Depending on different circumstances, you’ll need to pay different taxes:

  • Any flight leg that begins and ends in the United States or the 225-mile zone is subject to both FET and segment taxes.

  • Any international flight leg that begins or ends in the United States or the 225-mile zone is subject to international head taxes.

  • Any flight that departs from Alaska or Hawaii is liable for the Hawaii/Alaska head tax.

Exemptions From Paying FET and Segment Tax

From the above, it's clear that FET and segment tax are payable on almost any domestic flight in the United States. However, there are certain exemptions:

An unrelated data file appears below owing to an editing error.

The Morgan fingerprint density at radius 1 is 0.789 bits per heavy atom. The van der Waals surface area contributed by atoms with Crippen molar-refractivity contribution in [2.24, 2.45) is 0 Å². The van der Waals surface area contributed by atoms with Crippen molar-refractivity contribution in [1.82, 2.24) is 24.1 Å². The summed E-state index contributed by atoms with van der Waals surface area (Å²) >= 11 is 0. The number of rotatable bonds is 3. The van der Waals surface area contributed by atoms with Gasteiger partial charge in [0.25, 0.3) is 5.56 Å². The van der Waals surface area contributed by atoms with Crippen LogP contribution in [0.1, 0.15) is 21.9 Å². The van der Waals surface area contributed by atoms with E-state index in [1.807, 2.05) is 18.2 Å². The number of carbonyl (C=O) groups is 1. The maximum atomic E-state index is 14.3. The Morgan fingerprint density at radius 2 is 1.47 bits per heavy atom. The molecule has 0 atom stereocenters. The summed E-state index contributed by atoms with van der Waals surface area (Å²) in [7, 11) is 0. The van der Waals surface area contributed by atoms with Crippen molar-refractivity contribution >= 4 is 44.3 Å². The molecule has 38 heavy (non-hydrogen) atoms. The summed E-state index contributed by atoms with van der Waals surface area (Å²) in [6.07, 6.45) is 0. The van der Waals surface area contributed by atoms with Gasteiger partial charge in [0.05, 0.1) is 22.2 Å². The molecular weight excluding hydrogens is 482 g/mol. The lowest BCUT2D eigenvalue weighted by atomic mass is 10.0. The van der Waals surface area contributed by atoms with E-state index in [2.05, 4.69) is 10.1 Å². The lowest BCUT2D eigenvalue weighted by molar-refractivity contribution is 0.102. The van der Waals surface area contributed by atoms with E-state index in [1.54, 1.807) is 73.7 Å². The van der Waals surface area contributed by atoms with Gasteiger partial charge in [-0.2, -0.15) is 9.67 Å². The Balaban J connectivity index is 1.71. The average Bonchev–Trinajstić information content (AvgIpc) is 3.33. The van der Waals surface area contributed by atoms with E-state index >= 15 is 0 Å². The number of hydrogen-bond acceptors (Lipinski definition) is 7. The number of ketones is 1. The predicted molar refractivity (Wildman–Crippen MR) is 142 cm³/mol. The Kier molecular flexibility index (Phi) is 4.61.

• Small aircraft exemption. Any transportation by a non-turbojet aircraft that has a maximum certified takeoff weight of 6000 pounds is exempt from FET. It's important to note that this exemption is only valid if the aircraft is not operated on an established line.

  • Uninterrupted international air transportation. Flights that take off in the United States and make an interim stop before departing the United States for an international destination are not subject to FET. This exemption only applies when the interval between the arrival and departure of the aircraft at the interim stop is less than 12 hours.

  • Flights over international waters or international land. Certain flights involve flying over international waters or land. In these cases, the part of the flight over this area is exempt from FET.